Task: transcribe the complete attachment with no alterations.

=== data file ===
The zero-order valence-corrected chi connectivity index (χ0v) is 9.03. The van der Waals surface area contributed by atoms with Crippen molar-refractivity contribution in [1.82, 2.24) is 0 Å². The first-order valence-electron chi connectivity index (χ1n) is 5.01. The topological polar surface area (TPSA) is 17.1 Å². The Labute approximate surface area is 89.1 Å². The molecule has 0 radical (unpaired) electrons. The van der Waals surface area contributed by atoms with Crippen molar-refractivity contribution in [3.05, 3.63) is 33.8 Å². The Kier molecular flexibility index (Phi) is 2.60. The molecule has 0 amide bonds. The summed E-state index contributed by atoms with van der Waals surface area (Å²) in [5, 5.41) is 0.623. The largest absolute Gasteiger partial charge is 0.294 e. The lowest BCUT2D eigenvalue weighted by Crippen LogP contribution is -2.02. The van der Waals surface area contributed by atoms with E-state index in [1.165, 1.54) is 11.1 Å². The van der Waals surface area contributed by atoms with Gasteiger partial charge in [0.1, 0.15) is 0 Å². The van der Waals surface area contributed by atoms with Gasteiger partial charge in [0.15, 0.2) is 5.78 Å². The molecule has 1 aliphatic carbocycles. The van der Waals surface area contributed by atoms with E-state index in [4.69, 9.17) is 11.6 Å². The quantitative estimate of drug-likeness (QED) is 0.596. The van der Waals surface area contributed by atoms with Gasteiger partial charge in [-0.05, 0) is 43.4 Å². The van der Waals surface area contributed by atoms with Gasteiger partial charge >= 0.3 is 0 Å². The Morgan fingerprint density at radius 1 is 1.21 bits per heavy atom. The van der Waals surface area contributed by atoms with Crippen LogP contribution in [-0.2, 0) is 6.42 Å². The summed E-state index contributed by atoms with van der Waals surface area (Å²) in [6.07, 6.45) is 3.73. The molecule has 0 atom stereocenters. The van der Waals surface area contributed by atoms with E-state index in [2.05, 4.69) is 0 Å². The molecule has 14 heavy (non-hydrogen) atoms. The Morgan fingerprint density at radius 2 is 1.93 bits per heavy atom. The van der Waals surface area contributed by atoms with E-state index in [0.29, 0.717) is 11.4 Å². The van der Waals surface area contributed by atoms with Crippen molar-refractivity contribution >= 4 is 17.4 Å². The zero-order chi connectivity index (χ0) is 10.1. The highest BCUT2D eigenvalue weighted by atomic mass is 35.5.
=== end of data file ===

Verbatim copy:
The zero-order valence-corrected chi connectivity index (χ0v) is 9.03. The van der Waals surface area contributed by atoms with Crippen molar-refractivity contribution in [1.82, 2.24) is 0 Å². The first-order valence-electron chi connectivity index (χ1n) is 5.01. The topological polar surface area (TPSA) is 17.1 Å². The Labute approximate surface area is 89.1 Å². The molecule has 0 radical (unpaired) electrons. The van der Waals surface area contributed by atoms with Crippen molar-refractivity contribution in [3.05, 3.63) is 33.8 Å². The Kier molecular flexibility index (Phi) is 2.60. The molecule has 0 amide bonds. The summed E-state index contributed by atoms with van der Waals surface area (Å²) in [5, 5.41) is 0.623. The largest absolute Gasteiger partial charge is 0.294 e. The lowest BCUT2D eigenvalue weighted by Crippen LogP contribution is -2.02. The van der Waals surface area contributed by atoms with E-state index in [1.165, 1.54) is 11.1 Å². The van der Waals surface area contributed by atoms with Gasteiger partial charge in [0.1, 0.15) is 0 Å². The van der Waals surface area contributed by atoms with Gasteiger partial charge in [0.15, 0.2) is 5.78 Å². The molecule has 1 aliphatic carbocycles. The van der Waals surface area contributed by atoms with E-state index in [4.69, 9.17) is 11.6 Å². The quantitative estimate of drug-likeness (QED) is 0.596. The van der Waals surface area contributed by atoms with Gasteiger partial charge in [-0.05, 0) is 43.4 Å². The van der Waals surface area contributed by atoms with Gasteiger partial charge >= 0.3 is 0 Å². The Morgan fingerprint density at radius 1 is 1.21 bits per heavy atom. The van der Waals surface area contributed by atoms with Crippen LogP contribution in [-0.2, 0) is 6.42 Å². The summed E-state index contributed by atoms with van der Waals surface area (Å²) in [6.07, 6.45) is 3.73. The molecule has 0 atom stereocenters. The van der Waals surface area contributed by atoms with E-state index in [2.05, 4.69) is 0 Å². The molecule has 14 heavy (non-hydrogen) atoms. The Morgan fingerprint density at radius 2 is 1.93 bits per heavy atom. The van der Waals surface area contributed by atoms with E-state index in [0.29, 0.717) is 11.4 Å². The van der Waals surface area contributed by atoms with Crippen molar-refractivity contribution >= 4 is 17.4 Å². The zero-order chi connectivity index (χ0) is 10.1. The highest BCUT2D eigenvalue weighted by atomic mass is 35.5.